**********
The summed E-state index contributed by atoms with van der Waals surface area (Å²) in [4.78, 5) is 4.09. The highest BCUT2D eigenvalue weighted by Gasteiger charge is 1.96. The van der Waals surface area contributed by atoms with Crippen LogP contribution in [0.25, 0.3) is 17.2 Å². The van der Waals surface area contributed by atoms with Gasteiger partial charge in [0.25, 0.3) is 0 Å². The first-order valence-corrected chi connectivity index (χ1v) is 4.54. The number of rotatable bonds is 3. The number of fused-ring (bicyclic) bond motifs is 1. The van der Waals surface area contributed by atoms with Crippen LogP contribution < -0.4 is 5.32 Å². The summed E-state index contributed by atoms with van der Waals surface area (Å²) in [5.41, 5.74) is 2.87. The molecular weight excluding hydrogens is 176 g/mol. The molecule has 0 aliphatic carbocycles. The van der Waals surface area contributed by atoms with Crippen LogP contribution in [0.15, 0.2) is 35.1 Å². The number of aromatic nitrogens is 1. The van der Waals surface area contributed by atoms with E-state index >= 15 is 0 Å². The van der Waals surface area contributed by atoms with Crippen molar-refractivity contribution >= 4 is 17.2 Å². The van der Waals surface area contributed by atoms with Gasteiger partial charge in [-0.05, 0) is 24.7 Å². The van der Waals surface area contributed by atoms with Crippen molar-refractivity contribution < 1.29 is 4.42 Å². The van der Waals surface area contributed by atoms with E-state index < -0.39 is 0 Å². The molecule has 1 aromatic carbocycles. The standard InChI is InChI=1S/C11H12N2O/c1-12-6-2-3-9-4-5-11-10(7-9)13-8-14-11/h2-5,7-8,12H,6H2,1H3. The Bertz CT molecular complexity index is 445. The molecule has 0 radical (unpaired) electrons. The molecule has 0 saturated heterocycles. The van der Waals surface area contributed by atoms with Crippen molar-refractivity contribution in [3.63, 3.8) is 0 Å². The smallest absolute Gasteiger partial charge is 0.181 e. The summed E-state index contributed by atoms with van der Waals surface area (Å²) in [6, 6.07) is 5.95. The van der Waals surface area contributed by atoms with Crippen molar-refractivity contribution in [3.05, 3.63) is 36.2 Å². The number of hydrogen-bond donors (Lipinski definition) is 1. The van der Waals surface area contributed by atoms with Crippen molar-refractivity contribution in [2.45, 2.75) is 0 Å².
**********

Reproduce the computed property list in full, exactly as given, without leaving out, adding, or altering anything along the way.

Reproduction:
The summed E-state index contributed by atoms with van der Waals surface area (Å²) in [4.78, 5) is 4.09. The highest BCUT2D eigenvalue weighted by Gasteiger charge is 1.96. The van der Waals surface area contributed by atoms with Crippen LogP contribution in [0.25, 0.3) is 17.2 Å². The van der Waals surface area contributed by atoms with Gasteiger partial charge in [0.25, 0.3) is 0 Å². The first-order valence-corrected chi connectivity index (χ1v) is 4.54. The number of rotatable bonds is 3. The number of fused-ring (bicyclic) bond motifs is 1. The van der Waals surface area contributed by atoms with Crippen LogP contribution < -0.4 is 5.32 Å². The summed E-state index contributed by atoms with van der Waals surface area (Å²) in [5.41, 5.74) is 2.87. The molecular weight excluding hydrogens is 176 g/mol. The molecule has 0 aliphatic carbocycles. The van der Waals surface area contributed by atoms with Crippen LogP contribution in [0.15, 0.2) is 35.1 Å². The number of aromatic nitrogens is 1. The van der Waals surface area contributed by atoms with E-state index >= 15 is 0 Å². The van der Waals surface area contributed by atoms with Crippen molar-refractivity contribution >= 4 is 17.2 Å². The van der Waals surface area contributed by atoms with Gasteiger partial charge in [-0.05, 0) is 24.7 Å². The van der Waals surface area contributed by atoms with Crippen molar-refractivity contribution < 1.29 is 4.42 Å². The van der Waals surface area contributed by atoms with E-state index < -0.39 is 0 Å². The molecule has 1 aromatic carbocycles. The standard InChI is InChI=1S/C11H12N2O/c1-12-6-2-3-9-4-5-11-10(7-9)13-8-14-11/h2-5,7-8,12H,6H2,1H3. The Bertz CT molecular complexity index is 445. The molecule has 0 radical (unpaired) electrons. The molecule has 0 saturated heterocycles. The van der Waals surface area contributed by atoms with Crippen molar-refractivity contribution in [3.63, 3.8) is 0 Å². The smallest absolute Gasteiger partial charge is 0.181 e. The summed E-state index contributed by atoms with van der Waals surface area (Å²) in [6, 6.07) is 5.95. The van der Waals surface area contributed by atoms with Crippen molar-refractivity contribution in [3.05, 3.63) is 36.2 Å². The number of hydrogen-bond donors (Lipinski definition) is 1. The van der Waals surface area contributed by atoms with Crippen molar-refractivity contribution in [2.45, 2.75) is 0 Å².